WASHINGTON (Reuters) - A Republican in the House of Representatives questioned on Wednesday whether federal securities regulators still have the legal authority to enforce a longtime ban on general advertising for private placements that was to have been lifted last summer.
Representative Patrick McHenry, of North Carolina, who chairs the House Financial Services oversight panel, said he believes the Securities and Exchange Commission lost its ability to enforce the ban after Congress passed legislation repealing it.
The repeal was included in the 2012 Jumpstart Our Business Startups (JOBS) Act, a measure designed to encourage capital raising and economic growth.
The act instructed the SEC to act by July 4, 2012, to lift the ban on advertising the sale of securities without SEC registration; the SEC has not yet done so.
“The SEC’s current broad ban on general solicitation is not authorized by statute,” McHenry said during a hearing. “The JOBS Act has changed the law. It would appear to me that with this change, the SEC lost the authority to enforce its ban on general solicitation.”
SEC Commissioner Elisse Walter, a Democrat, who testified before the panel Wednesday, disagreed with McHenry’s legal interpretation, and said the SEC is working toward a final rule.
“As the JOBS Act was written, the ban on general solicitation was not automatically lifted,” she told lawmakers. “On day 91, the ban on general solicitation would remain in effect.”
McHenry’s comments marked the latest attempt by House Republicans to apply pressure on the SEC to hurry up and finalize rules required by the 2012 JOBS Act.
The law relaxes a variety of securities laws in an effort to help small businesses raise capital and eventually go public.
Much of the law went into effect immediately, but some of its provisions require rulewriting.
Among the most controversial, is the provision lifting the longtime advertising ban for private offerings, a change that will make it easier for hedge funds and other firms to reach new investors.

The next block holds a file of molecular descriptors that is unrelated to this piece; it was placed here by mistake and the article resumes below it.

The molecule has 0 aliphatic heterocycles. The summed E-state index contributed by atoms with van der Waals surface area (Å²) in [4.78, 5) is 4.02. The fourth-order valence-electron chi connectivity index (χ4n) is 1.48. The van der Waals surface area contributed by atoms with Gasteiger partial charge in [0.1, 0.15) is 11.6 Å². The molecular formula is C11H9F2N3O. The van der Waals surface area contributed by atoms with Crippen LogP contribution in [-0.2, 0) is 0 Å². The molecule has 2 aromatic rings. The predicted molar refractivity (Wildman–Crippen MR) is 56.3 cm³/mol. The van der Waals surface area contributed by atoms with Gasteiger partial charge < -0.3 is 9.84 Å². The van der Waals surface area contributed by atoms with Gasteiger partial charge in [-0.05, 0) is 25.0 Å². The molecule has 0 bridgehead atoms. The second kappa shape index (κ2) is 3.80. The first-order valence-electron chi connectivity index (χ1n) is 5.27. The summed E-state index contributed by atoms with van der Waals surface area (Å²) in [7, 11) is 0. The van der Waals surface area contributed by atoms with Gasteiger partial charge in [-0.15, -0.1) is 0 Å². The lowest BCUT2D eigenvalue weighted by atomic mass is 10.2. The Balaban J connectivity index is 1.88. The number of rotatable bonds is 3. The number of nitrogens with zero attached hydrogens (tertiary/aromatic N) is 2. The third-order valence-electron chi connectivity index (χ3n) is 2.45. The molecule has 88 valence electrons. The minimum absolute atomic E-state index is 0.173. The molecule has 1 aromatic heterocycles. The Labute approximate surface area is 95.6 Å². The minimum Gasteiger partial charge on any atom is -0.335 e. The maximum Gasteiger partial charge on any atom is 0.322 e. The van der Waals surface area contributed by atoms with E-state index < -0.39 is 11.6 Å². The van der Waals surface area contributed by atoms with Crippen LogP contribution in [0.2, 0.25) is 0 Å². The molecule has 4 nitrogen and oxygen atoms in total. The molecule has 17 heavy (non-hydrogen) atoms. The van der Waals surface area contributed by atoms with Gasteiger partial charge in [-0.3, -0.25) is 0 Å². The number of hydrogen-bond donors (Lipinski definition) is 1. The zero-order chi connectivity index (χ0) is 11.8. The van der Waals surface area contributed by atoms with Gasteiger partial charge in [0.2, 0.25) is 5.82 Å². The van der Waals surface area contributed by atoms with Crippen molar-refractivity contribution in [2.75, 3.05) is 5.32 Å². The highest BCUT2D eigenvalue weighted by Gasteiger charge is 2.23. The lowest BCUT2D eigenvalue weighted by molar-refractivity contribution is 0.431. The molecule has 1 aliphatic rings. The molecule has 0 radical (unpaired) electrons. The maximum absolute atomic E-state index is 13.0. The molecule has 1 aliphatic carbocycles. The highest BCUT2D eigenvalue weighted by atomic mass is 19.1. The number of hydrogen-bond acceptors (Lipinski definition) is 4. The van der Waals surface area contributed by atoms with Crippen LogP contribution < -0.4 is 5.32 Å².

Proponents of the measure say it will help spur capital-raising, but investor advocates say it could open the doors for fraud.
At Wednesday’s hearing, McHenry pointed to e-mails that Congress had obtained as evidence that the SEC has no authority to enforce the ban after the 90-day deadline.
In one e-mail dated May 9, 2012, the SEC’s corporation finance chief counsel, Thomas Kim, wrote about his meeting with some other agency lawyers who had raised concerns to him about whether the SEC could enforce the ban “on day 91” if the agency failed to meet the deadline.
“I think they are dubious as to whether we could,” Kim wrote.
Walter downplayed the e-mail in her testimony, saying staff concerns were strictly over whether the SEC would have enforcement authority to sue people who violate the ban.
Walter said she stood by the agency’s action to seek comments before finalizing a rule, in light of the concerns raised about investor protection.
Some Democrats on the House panel defended the SEC’s decision.
“I believe that the public and investors should have an opportunity to comment,” said New York Democrat Carolyn Maloney.
It is unclear when the SEC will finalize the rule. The agency last week swore in its new chairman, Mary Jo White, whose views on the matter are still unknown.
Moreover, another SEC commissioner, Democrat Luis Aguilar, has publicly called for scrapping the current proposal and starting from scratch amid concerns the draft fails to address protections for investors.
“In all my time at the commission, I’ve never seen a more aggressive effort to exclude pro-investor initiatives,” Aguilar said in a speech on Tuesday.
“Because of the decision to ignore the recommendations by investors and other regulators, I consider the commission’s proposal to be fatally flawed.”
Reporting by Sarah N. Lynch; Editing by Leslie Adler